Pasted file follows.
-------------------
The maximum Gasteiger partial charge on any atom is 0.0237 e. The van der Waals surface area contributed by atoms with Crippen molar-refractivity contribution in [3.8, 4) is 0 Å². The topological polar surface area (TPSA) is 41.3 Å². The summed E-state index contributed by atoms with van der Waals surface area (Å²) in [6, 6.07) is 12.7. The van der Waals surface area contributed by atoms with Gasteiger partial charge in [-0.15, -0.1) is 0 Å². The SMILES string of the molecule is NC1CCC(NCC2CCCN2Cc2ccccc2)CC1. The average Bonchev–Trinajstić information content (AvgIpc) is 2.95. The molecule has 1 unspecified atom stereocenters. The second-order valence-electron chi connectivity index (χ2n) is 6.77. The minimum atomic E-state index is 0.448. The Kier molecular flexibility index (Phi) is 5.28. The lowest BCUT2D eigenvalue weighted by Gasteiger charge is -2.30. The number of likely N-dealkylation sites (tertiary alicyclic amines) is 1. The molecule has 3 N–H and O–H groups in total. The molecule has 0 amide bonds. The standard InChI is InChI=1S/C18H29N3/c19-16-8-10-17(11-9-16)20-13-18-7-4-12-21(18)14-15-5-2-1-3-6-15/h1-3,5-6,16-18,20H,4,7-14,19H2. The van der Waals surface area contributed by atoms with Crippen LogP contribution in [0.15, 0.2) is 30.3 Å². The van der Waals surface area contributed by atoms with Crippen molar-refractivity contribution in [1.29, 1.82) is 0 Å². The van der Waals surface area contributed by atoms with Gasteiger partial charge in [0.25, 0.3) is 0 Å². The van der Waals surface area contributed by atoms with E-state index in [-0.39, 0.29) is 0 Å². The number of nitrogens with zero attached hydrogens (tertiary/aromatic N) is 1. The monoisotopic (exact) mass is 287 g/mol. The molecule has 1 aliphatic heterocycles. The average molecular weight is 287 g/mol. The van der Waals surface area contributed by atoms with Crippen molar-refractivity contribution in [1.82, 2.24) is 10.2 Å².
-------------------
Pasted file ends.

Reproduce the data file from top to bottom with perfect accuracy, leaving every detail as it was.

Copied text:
The maximum Gasteiger partial charge on any atom is 0.0237 e. The van der Waals surface area contributed by atoms with Crippen molar-refractivity contribution in [3.8, 4) is 0 Å². The topological polar surface area (TPSA) is 41.3 Å². The summed E-state index contributed by atoms with van der Waals surface area (Å²) in [6, 6.07) is 12.7. The van der Waals surface area contributed by atoms with Gasteiger partial charge in [-0.15, -0.1) is 0 Å². The SMILES string of the molecule is NC1CCC(NCC2CCCN2Cc2ccccc2)CC1. The average Bonchev–Trinajstić information content (AvgIpc) is 2.95. The molecule has 1 unspecified atom stereocenters. The second-order valence-electron chi connectivity index (χ2n) is 6.77. The minimum atomic E-state index is 0.448. The Kier molecular flexibility index (Phi) is 5.28. The lowest BCUT2D eigenvalue weighted by Gasteiger charge is -2.30. The number of likely N-dealkylation sites (tertiary alicyclic amines) is 1. The molecule has 3 N–H and O–H groups in total. The molecule has 0 amide bonds. The standard InChI is InChI=1S/C18H29N3/c19-16-8-10-17(11-9-16)20-13-18-7-4-12-21(18)14-15-5-2-1-3-6-15/h1-3,5-6,16-18,20H,4,7-14,19H2. The van der Waals surface area contributed by atoms with Crippen LogP contribution in [0.15, 0.2) is 30.3 Å². The van der Waals surface area contributed by atoms with Crippen molar-refractivity contribution in [1.29, 1.82) is 0 Å². The van der Waals surface area contributed by atoms with Gasteiger partial charge in [0.25, 0.3) is 0 Å². The van der Waals surface area contributed by atoms with E-state index in [-0.39, 0.29) is 0 Å². The number of nitrogens with zero attached hydrogens (tertiary/aromatic N) is 1. The monoisotopic (exact) mass is 287 g/mol. The molecule has 1 aliphatic heterocycles. The average molecular weight is 287 g/mol. The van der Waals surface area contributed by atoms with Crippen molar-refractivity contribution in [1.82, 2.24) is 10.2 Å².